13. chmod oct($mode), $file;

Quoted-Printable encoding and decoding

On ASCII-encoded platforms it is possible to strip characters outside of the printable set using:

  1. # This QP encoder works on ASCII only
  2. $qp_string =~ s/([=\x00-\x1F\x80-\xFF])/
  3. sprintf("=%02X",ord($1))/xge;

Starting in Perl v5.22, this is trivially changeable to work portably on both ASCII and EBCDIC platforms.

  1. # This QP encoder works on both ASCII and EBCDIC
  2. $qp_string =~ s/([=\N{U+00}-\N{U+1F}\N{U+80}-\N{U+FF}])/
  3. sprintf("=%02X",ord($1))/xge;

For earlier Perls, a QP encoder that works on both ASCII and EBCDIC platforms would look somewhat like the following:

  1. $delete = utf8::unicode_to_native(ord("\x7F"));
  2. $qp_string =~
  3. s/([^[:print:]$delete])/
  4. sprintf("=%02X",utf8::native_to_unicode(ord($1)))/xage;

(although in production code the substitutions might be done in the EBCDIC branch with the function call and separately in the ASCII branch without the expense of the identity map; in Perl v5.22, the identity map is optimized out so there is no expense, but the alternative above is simpler and is also available in v5.22).

Such QP strings can be decoded with:

  1. # This QP decoder is limited to ASCII only
  2. $string =~ s/=([[:xdigit:][[:xdigit:])/chr hex $1/ge;
  3. $string =~ s/=[\n\r]+$//;

Whereas a QP decoder that works on both ASCII and EBCDIC platforms would look somewhat like the following:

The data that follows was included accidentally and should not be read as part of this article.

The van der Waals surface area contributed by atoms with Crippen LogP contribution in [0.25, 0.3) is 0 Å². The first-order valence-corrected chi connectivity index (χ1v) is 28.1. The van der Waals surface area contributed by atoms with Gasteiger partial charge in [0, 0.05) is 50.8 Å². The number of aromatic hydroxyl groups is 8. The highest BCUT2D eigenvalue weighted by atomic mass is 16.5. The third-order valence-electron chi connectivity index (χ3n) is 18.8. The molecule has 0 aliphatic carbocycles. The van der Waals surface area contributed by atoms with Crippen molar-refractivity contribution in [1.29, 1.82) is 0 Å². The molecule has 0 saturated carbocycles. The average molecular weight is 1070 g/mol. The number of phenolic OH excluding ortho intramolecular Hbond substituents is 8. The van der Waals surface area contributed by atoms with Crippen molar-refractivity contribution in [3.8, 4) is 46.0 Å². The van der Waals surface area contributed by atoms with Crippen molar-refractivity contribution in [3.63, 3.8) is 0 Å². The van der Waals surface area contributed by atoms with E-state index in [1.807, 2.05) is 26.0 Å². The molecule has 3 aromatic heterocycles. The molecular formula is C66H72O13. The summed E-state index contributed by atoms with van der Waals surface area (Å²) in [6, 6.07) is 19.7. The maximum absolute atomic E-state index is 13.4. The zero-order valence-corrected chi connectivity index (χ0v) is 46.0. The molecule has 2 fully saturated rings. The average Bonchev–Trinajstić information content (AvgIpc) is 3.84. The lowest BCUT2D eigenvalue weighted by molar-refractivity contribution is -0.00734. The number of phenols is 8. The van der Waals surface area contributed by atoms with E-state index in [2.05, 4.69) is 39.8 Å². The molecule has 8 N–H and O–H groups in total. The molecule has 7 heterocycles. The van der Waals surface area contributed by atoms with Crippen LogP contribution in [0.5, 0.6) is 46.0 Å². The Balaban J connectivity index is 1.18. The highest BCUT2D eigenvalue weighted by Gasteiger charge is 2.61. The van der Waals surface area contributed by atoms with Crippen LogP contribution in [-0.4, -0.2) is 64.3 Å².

1. $string =~ s/=([[:xdigit:][:xdigit:]])/
  2. chr utf8::native_to_unicode(hex $1)/xge;
  3. $string =~ s/=[\n\r]+$//;

Caesarean ciphers

The practice of shifting an alphabet one or more characters for encipherment dates back thousands of years and was explicitly detailed by Gaius Julius Caesar in his Gallic Wars text. A single alphabet shift is sometimes referred to as a rotation and the shift amount is given as a number $n after the string 'rot' or "rot$n". Rot0 and rot26 would designate identity maps on the 26-letter English version of the Latin alphabet. Rot13 has the interesting property that alternate subsequent invocations are identity maps (thus rot13 is its own non-trivial inverse in the group of 26 alphabet rotations). Hence the following is a rot13 encoder and decoder that will work on ASCII and EBCDIC platforms:

  1. #!/usr/local/bin/perl
  2. while(<>){
  3. tr/n-za-mN-ZA-M/a-zA-Z/;
  4. print;
  5. }

In one-liner form:

  1. perl -ne 'tr/n-za-mN-ZA-M/a-zA-Z/;print'

Hashing order and checksums

Perl deliberately randomizes hash order for security purposes on both ASCII and EBCDIC platforms.

EBCDIC checksums will differ for the same file translated into ASCII and vice versa.

I18N AND L10N

Internationalization (I18N) and localization (L10N) are supported at least in principle even on EBCDIC platforms. The details are system-dependent and discussed under the OS ISSUES section below.

MULTI-OCTET CHARACTER SETS

Perl works with UTF-EBCDIC, a multi-byte encoding. In Perls earlier than v5.22, there may be various bugs in this regard.

Legacy multi byte EBCDIC code pages XXX.

OS ISSUES

There may be a few system-dependent issues of concern to EBCDIC Perl programmers.

OS/400

  • PASE

    The PASE environment is a runtime environment for OS/400 that can run executables built for PowerPC AIX in OS/400; see perlos400. PASE is ASCII-based, not EBCDIC-based as the ILE.

  • IFS access

    XXX.

OS/390, z/OS

Perl runs under Unix Systems Services or USS.

  • sigaction

    SA_SIGINFO can have segmentation faults.

  • chcp

    chcp is supported as a shell utility for displaying and changing one's code page. See also chcp(1).

  • dataset access

    For sequential data set access try:

    1. my @ds_records = `cat //DSNAME`;

    or:

    1. my @ds_records = `cat //'HLQ.DSNAME'`;

    See also the OS390::Stdio module on CPAN.

  • iconv